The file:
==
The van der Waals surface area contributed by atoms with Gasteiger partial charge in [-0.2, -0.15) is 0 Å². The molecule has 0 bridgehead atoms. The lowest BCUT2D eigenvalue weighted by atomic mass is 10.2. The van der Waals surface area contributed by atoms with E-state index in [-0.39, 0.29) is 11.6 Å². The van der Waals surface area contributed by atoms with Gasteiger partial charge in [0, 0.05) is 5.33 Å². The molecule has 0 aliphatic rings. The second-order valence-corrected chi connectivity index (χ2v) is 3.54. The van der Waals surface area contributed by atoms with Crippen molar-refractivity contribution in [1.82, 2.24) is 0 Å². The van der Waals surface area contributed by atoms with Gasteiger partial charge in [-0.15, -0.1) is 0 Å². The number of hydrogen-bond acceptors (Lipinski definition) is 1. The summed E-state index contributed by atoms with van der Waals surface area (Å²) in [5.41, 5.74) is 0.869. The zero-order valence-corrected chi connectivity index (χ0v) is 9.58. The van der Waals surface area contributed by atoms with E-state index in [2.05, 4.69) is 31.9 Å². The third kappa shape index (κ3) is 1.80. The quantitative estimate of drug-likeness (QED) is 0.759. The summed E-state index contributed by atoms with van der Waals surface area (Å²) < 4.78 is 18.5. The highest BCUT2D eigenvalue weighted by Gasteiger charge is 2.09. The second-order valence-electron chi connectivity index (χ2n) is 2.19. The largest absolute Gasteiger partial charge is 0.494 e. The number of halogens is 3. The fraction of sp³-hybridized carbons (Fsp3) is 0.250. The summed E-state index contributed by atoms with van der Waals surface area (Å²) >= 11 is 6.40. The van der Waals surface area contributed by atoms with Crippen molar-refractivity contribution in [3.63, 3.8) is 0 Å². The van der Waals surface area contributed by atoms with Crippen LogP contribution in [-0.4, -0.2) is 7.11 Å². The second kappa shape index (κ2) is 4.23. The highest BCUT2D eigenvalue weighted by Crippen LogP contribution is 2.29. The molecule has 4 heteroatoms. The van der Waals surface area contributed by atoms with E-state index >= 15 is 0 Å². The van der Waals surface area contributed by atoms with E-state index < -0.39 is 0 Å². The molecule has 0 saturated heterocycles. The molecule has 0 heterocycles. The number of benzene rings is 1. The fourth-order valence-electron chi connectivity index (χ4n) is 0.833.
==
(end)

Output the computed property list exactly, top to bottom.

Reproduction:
The van der Waals surface area contributed by atoms with Gasteiger partial charge in [-0.2, -0.15) is 0 Å². The molecule has 0 bridgehead atoms. The lowest BCUT2D eigenvalue weighted by atomic mass is 10.2. The van der Waals surface area contributed by atoms with E-state index in [-0.39, 0.29) is 11.6 Å². The van der Waals surface area contributed by atoms with Gasteiger partial charge in [0, 0.05) is 5.33 Å². The molecule has 0 aliphatic rings. The second-order valence-corrected chi connectivity index (χ2v) is 3.54. The van der Waals surface area contributed by atoms with Crippen molar-refractivity contribution in [1.82, 2.24) is 0 Å². The van der Waals surface area contributed by atoms with Gasteiger partial charge in [-0.15, -0.1) is 0 Å². The number of hydrogen-bond acceptors (Lipinski definition) is 1. The summed E-state index contributed by atoms with van der Waals surface area (Å²) in [5.41, 5.74) is 0.869. The zero-order valence-corrected chi connectivity index (χ0v) is 9.58. The van der Waals surface area contributed by atoms with E-state index in [2.05, 4.69) is 31.9 Å². The third kappa shape index (κ3) is 1.80. The quantitative estimate of drug-likeness (QED) is 0.759. The summed E-state index contributed by atoms with van der Waals surface area (Å²) < 4.78 is 18.5. The highest BCUT2D eigenvalue weighted by Gasteiger charge is 2.09. The second-order valence-electron chi connectivity index (χ2n) is 2.19. The largest absolute Gasteiger partial charge is 0.494 e. The number of halogens is 3. The fraction of sp³-hybridized carbons (Fsp3) is 0.250. The summed E-state index contributed by atoms with van der Waals surface area (Å²) >= 11 is 6.40. The van der Waals surface area contributed by atoms with Crippen molar-refractivity contribution in [3.63, 3.8) is 0 Å². The van der Waals surface area contributed by atoms with Crippen LogP contribution in [-0.4, -0.2) is 7.11 Å². The second kappa shape index (κ2) is 4.23. The highest BCUT2D eigenvalue weighted by Crippen LogP contribution is 2.29. The molecule has 4 heteroatoms. The van der Waals surface area contributed by atoms with E-state index >= 15 is 0 Å². The van der Waals surface area contributed by atoms with E-state index < -0.39 is 0 Å². The molecule has 0 saturated heterocycles. The molecule has 0 heterocycles. The number of benzene rings is 1. The fourth-order valence-electron chi connectivity index (χ4n) is 0.833.